said projection optical system satisfies the following condition: 0.7≦f where: f _{1} : focal length of said first lens group G1f _{1c} : comprise focal length of fluorite lens elements included in said first lens group G1also: ##EQU4## where: h _{1max} : maximum value of paraxial ray height of said first lens group G1Σ _{1c} : sum of all fluorite lens elements included in said first lens group Gf _{k} : focal length of each fluorite lens element of the first lens group;h _{k} : average of heights of paraxial rays of each fluorite lens element of first lens group.Description The present invention relates to a projection optical system and more particularly to a reducing refraction projection optical system for optically projecting on semiconductor wafers in an exposure device at high resolution preferably with compensation for both chromatic aberrations and other monochromatic aberrations accomplished at the same time. In the manufacture of integrated circuits, higher resolution is required for the exposure transfer of circuit patterns. Since resolution is known to be inversely proportional to exposure wavelengths the exposure wavelengths have been designed to have shorter waves. In recent years, KrF excimer laser (248 nm) and ArF excimer laser (193 nm) have drawn attention for use as the exposure light source. Due to the limitation in transmittance, the composition of the glass materials, used in the oscillated wavelength ranges, for the above ultra violet lasers are limited. Also, the dispersion of refraction index of a glass material is larger in the oscillated wavelength range for the ArF laser compared to the KrF laser. As such a decrease in imaging performance due to chromatic aberrations will become noticeable. In order to solve the above problem, several methods have been proposed with one method involving narrowing the band of the spectrum in the laser such that it is almost a monochromatic light source and with another method involving compensating for chromatic aberrations in the projection optical system. However, in order to provide complete compensation for chromatic aberrations over a wide spectrum range for a given source of laser illumination, it is essential to combine a fluorite lens having strong positive power and a quartz lens having strong negative power. Since the glass materials mentioned above have extremely small difference between each other in dispersion of index of refraction this limits complete compensation for chromatic aberrations and makes compensation of other monochromatic aberrations extremely difficult which, in turn, prevents the projection lenses from having improved imaging performance. Also, it makes tolerance of decentering strict and assembly difficult. The present invention provides a projection optical system in which both problems of partial compensation of chromatic aberrations and compensation of other monochromatic aberrations may be handled simultaneously. Therefore, the range of spectrum of a laser light source for exposure can be set wider so that the throughput is improved. In order to resolve the above issues, a projection optical system of the present invention comprises: a first lens group G1 having positive power; a second lens group G2 having negative power; and a third lens group G3 having positive power; wherein each of the lens groups have lens elements composed of glass materials selected from the group consisting of fluorite and quartz; and wherein: the projection optical system satisfies the following conditions:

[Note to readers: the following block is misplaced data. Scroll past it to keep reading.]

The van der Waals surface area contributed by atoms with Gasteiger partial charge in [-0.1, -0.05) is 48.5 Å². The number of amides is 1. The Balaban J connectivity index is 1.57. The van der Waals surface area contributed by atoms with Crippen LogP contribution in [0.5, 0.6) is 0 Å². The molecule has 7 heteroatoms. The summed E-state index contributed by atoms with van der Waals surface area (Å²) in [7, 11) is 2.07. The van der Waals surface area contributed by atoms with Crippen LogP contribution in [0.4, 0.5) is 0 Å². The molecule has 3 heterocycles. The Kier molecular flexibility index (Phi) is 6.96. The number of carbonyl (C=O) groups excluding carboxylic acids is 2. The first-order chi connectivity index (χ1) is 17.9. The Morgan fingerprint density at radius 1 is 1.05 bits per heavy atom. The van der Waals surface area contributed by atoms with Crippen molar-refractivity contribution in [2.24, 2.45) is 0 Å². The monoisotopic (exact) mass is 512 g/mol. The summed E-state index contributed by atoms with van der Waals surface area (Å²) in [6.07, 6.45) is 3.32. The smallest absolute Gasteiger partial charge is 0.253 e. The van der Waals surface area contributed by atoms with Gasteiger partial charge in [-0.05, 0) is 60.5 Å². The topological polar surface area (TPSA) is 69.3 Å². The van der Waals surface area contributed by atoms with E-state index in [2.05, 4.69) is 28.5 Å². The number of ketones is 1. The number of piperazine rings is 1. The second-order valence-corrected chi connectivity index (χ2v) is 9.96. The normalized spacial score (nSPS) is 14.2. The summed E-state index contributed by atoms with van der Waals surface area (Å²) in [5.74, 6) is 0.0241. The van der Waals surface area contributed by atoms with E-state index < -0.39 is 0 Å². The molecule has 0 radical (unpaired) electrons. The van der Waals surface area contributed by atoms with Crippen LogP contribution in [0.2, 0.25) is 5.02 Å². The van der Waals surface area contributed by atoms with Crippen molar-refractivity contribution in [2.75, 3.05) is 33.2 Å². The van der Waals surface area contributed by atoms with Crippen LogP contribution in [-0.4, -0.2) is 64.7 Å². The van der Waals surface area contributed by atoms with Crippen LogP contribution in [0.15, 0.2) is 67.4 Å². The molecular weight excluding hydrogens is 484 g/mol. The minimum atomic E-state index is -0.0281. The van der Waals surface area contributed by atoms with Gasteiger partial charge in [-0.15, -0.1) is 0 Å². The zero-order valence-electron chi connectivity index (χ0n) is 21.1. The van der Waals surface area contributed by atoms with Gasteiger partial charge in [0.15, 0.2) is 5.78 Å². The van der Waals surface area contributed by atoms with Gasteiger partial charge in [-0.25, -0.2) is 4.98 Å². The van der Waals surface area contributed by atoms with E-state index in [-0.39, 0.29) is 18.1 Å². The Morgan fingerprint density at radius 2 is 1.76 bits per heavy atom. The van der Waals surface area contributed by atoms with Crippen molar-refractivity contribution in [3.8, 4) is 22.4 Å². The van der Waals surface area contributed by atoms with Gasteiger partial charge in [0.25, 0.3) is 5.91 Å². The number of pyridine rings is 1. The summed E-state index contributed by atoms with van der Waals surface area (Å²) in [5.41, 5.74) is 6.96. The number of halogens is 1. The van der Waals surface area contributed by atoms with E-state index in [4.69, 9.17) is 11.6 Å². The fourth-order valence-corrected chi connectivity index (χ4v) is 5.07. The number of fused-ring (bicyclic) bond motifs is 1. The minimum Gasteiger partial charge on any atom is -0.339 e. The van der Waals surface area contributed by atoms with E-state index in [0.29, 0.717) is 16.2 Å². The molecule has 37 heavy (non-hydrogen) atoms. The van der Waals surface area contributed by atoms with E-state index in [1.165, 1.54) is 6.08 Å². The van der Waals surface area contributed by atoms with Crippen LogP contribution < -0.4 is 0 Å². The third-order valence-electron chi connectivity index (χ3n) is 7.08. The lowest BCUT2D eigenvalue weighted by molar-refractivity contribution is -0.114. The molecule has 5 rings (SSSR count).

|L/f|<2 (1)